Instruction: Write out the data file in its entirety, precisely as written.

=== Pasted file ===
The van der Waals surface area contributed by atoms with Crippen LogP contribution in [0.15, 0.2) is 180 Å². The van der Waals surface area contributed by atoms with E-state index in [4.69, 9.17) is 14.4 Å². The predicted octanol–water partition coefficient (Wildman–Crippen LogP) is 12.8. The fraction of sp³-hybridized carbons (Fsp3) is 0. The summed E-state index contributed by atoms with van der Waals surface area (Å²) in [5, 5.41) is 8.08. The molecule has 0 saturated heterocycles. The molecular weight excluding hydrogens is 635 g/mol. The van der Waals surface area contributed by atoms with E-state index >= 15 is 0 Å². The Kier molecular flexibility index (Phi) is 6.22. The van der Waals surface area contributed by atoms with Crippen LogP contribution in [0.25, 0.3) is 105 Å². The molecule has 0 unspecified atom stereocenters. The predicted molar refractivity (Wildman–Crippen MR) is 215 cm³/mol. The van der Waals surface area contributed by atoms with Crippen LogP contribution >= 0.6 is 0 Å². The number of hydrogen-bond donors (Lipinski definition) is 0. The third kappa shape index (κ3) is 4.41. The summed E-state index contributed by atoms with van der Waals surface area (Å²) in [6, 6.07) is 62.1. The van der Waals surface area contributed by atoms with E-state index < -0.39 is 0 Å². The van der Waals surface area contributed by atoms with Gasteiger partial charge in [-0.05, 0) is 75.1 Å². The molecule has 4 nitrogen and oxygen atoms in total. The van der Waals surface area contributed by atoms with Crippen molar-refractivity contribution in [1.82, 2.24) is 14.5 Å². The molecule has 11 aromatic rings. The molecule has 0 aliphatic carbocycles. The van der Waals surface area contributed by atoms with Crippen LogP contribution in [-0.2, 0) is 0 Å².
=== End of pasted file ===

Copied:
The van der Waals surface area contributed by atoms with Crippen LogP contribution in [0.15, 0.2) is 180 Å². The van der Waals surface area contributed by atoms with E-state index in [4.69, 9.17) is 14.4 Å². The predicted octanol–water partition coefficient (Wildman–Crippen LogP) is 12.8. The fraction of sp³-hybridized carbons (Fsp3) is 0. The summed E-state index contributed by atoms with van der Waals surface area (Å²) in [5, 5.41) is 8.08. The molecule has 0 saturated heterocycles. The molecular weight excluding hydrogens is 635 g/mol. The van der Waals surface area contributed by atoms with E-state index >= 15 is 0 Å². The Kier molecular flexibility index (Phi) is 6.22. The van der Waals surface area contributed by atoms with Crippen LogP contribution in [0.25, 0.3) is 105 Å². The molecule has 0 unspecified atom stereocenters. The predicted molar refractivity (Wildman–Crippen MR) is 215 cm³/mol. The van der Waals surface area contributed by atoms with Crippen LogP contribution >= 0.6 is 0 Å². The number of hydrogen-bond donors (Lipinski definition) is 0. The third kappa shape index (κ3) is 4.41. The summed E-state index contributed by atoms with van der Waals surface area (Å²) in [6, 6.07) is 62.1. The van der Waals surface area contributed by atoms with E-state index < -0.39 is 0 Å². The van der Waals surface area contributed by atoms with Gasteiger partial charge in [-0.05, 0) is 75.1 Å². The molecule has 4 nitrogen and oxygen atoms in total. The van der Waals surface area contributed by atoms with Crippen molar-refractivity contribution in [1.82, 2.24) is 14.5 Å². The molecule has 11 aromatic rings. The molecule has 0 aliphatic carbocycles. The van der Waals surface area contributed by atoms with Crippen LogP contribution in [-0.2, 0) is 0 Å².